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I picked this recipe because I wanted to serve it with next week’s recipe, Carrot Curry. I’m pretty keen on fruit chutneys and have canned several versions. But I’ve never tried a fermented chutney, and so was pretty excited about this recipe. The jury’s still out on the Dinner Table Rating. Since it’s a condiment, I didn’t feel it would be fair to judge it by tasting it straight out of the jar. I mean, mayonnaise right out of the jar is pretty gross, but I can’t imagine having a turkey sandwich without it. Right? So out of fairness to the chutney, you’ll just have to check back next week to find out if it’s any good. Although, if the smell from the jar is any indication of things to come, I think we’re in for a real treat.

** I’ve updated the Dinner Table Rating to reflect the family’s votes. Everyone but the Pickle loved this chutney. Big thumbs up!

I like the flexibility of fruit here. I chose peaches and mangoes because they’re in season and our grocery store had them on sale. But in the fall, I could see making an apple or pear version that would go really well with some chicken sausages and sauteed greens. Yum!

Fruit Chutney (Nourishing Traditions, page 106)

  • 3 cups fresh organic peaches (or pears, apples, mango or papaya)
  • 12 cup water
  • grated rind of 2 organic lemons
  • juice of two organic lemons
  • 18 cup rapadura
  • 2 tsp sea salt
  • 14 cup whey (page 87, Nourishing Traditions)
  • 12 cup crispy pecans (page 513, Nourishing Traditions) chopped
  • 12 cup dark raisins
  • 1 tsp ground cumin
  • 12 tsp red pepper flakes
  • 12 tsp dried green peppercorns crushed
  • 12 tsp dried thyme
  • 1 tsp fennel seeds
  • 1 tsp coriander seeds

1. Mix water, lemon juice, lemon rind, Rapadura, salt and whey.

I have a sensitivity to sugar and so does at least one of our kiddos. So I make it a point to be familiar with alternative sweeteners. However, I had never been introduced to Rapadura. I had no idea what it was. Sally notes that Rapadura is the commercial name for dehydrated cane sugar juice, which the people of India have used for thousands of years. The process of producing Rapadura uses a “low and slow” heating method that doesn’t separate the sugar crystals from the molasses, which results in a sugar that retains a majority of its natural minerals and vitamins. Didn’t know that sugar had vitamin and minerals? Me neither! This chart is a very interesting comparison of the nutritional information of different sugars. And while it is a better choice than white sugar, it is still sugar. So don’t go licking your fingers and sticking them into the bag (I so used to do this as a kid! Please tell me I’m not the only one.) I really like this thorough, but readable, description of Rapadura sugar vs. other sugars.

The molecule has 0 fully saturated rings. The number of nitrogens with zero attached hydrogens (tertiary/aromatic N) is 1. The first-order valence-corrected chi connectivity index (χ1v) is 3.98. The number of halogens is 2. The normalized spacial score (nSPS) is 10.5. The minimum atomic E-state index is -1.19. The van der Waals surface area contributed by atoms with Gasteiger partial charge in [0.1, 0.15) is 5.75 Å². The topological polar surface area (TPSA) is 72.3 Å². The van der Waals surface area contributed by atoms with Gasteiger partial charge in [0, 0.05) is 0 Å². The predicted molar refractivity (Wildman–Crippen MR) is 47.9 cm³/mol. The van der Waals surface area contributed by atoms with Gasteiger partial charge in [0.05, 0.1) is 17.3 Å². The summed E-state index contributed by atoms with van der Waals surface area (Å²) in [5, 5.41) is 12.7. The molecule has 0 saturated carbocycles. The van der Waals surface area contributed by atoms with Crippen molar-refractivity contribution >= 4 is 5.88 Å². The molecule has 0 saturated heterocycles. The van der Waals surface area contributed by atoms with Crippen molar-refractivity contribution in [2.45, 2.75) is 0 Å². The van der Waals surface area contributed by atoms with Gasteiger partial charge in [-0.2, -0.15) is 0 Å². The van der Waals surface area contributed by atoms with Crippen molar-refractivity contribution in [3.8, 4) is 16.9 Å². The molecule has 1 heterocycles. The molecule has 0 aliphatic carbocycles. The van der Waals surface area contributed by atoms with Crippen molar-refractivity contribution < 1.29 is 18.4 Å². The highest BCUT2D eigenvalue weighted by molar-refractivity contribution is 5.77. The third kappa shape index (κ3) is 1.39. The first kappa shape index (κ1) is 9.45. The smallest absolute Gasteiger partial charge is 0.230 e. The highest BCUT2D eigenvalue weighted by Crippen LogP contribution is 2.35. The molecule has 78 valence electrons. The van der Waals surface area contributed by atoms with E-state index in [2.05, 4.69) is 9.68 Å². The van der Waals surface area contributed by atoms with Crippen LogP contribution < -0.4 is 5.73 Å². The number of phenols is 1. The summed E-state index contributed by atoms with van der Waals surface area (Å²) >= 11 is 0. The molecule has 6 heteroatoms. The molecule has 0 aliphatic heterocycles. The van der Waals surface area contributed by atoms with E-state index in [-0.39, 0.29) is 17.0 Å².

There were some legal issues surrounding the use of the word “Rapadura” in marketing sugar, so the brand that I bought, Rapunzel, doesn’t actually have the word Rapadura anywhere on the package. But from everything I could find online, this brand is, in fact, the real deal. It has a nice, caramel flavor. I’m looking forward to baking with it to see how it works in other recipes.

2. Peel fruit and cut up into lemon juice mixture. Mix with nuts, raisins, herbs and spices.

I like to buy my spices in bulk at our local natural food store. They cost a third as much as buying pre-bottled spices. If I didn’t buy them there, I’d head to an Indian grocer, where obscure Indian spices are always inexpensive. And if I just couldn’t stand to buy an obscure spice that I don’t plan on using again anytime soon, I guess I’d leave it out. But then I’d probably think the chutney was “missing something” when it came time to enjoy it at the table. Don’t say I didn’t warn you.

3. Place chutney in a quart-sized, wide-mouth mason jar. Press down lightly, adding more water if necessary to cover the fruit. The mixture should be at least 1 inch below the top of the jar. Cover tightly and keep at room temperature for two days before transferring to the fridge.

This step was my favorite because it gave me an excuse to use my recently-inherited, antique glass funnel. Isn’t that thing wonderful? It makes me inordinately happy just to see it in my kitchen. My great-aunt would be mighty pleased to know that I’m putting it to such good use.

Come back next week to find out how the chutney rates with the kiddos at the dinner table.

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